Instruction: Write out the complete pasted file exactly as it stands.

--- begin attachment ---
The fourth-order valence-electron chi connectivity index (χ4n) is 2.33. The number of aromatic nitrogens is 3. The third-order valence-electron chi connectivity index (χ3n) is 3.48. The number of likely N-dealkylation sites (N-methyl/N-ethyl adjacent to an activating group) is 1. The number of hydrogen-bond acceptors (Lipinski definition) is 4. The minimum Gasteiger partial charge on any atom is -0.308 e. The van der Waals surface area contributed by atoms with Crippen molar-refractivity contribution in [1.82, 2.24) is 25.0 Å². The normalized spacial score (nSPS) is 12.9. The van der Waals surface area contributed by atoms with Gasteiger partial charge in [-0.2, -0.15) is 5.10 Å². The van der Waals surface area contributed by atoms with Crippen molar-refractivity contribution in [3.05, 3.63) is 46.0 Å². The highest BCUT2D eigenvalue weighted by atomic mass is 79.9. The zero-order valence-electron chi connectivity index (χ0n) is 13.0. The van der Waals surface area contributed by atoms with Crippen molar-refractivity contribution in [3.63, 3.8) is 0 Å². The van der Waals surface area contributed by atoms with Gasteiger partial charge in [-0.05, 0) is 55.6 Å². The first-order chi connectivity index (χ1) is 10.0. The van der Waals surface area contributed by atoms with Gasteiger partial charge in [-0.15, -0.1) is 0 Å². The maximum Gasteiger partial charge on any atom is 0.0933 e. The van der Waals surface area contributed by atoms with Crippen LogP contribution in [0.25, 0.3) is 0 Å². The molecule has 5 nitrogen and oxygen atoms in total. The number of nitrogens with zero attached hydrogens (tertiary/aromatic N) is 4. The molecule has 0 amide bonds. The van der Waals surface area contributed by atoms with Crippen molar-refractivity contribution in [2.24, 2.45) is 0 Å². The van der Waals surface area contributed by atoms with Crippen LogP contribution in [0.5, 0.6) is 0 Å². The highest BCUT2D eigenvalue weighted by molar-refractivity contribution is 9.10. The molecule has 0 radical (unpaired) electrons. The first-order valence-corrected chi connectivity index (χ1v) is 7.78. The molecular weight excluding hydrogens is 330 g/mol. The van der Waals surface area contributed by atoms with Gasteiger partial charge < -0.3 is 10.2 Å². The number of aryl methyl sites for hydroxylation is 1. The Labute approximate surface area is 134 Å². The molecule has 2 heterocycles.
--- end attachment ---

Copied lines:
The fourth-order valence-electron chi connectivity index (χ4n) is 2.33. The number of aromatic nitrogens is 3. The third-order valence-electron chi connectivity index (χ3n) is 3.48. The number of likely N-dealkylation sites (N-methyl/N-ethyl adjacent to an activating group) is 1. The number of hydrogen-bond acceptors (Lipinski definition) is 4. The minimum Gasteiger partial charge on any atom is -0.308 e. The van der Waals surface area contributed by atoms with Crippen molar-refractivity contribution in [1.82, 2.24) is 25.0 Å². The normalized spacial score (nSPS) is 12.9. The van der Waals surface area contributed by atoms with Gasteiger partial charge in [-0.2, -0.15) is 5.10 Å². The van der Waals surface area contributed by atoms with Crippen molar-refractivity contribution in [3.05, 3.63) is 46.0 Å². The highest BCUT2D eigenvalue weighted by atomic mass is 79.9. The zero-order valence-electron chi connectivity index (χ0n) is 13.0. The van der Waals surface area contributed by atoms with Crippen molar-refractivity contribution in [3.63, 3.8) is 0 Å². The van der Waals surface area contributed by atoms with Gasteiger partial charge in [-0.05, 0) is 55.6 Å². The first-order chi connectivity index (χ1) is 10.0. The van der Waals surface area contributed by atoms with Gasteiger partial charge in [-0.15, -0.1) is 0 Å². The maximum Gasteiger partial charge on any atom is 0.0933 e. The van der Waals surface area contributed by atoms with Crippen LogP contribution in [0.25, 0.3) is 0 Å². The molecule has 5 nitrogen and oxygen atoms in total. The number of nitrogens with zero attached hydrogens (tertiary/aromatic N) is 4. The molecule has 0 amide bonds. The van der Waals surface area contributed by atoms with Crippen molar-refractivity contribution in [2.24, 2.45) is 0 Å². The van der Waals surface area contributed by atoms with Crippen LogP contribution in [0.5, 0.6) is 0 Å². The highest BCUT2D eigenvalue weighted by molar-refractivity contribution is 9.10. The molecule has 0 radical (unpaired) electrons. The first-order valence-corrected chi connectivity index (χ1v) is 7.78. The molecular weight excluding hydrogens is 330 g/mol. The van der Waals surface area contributed by atoms with Gasteiger partial charge < -0.3 is 10.2 Å². The number of aryl methyl sites for hydroxylation is 1. The Labute approximate surface area is 134 Å². The molecule has 2 heterocycles.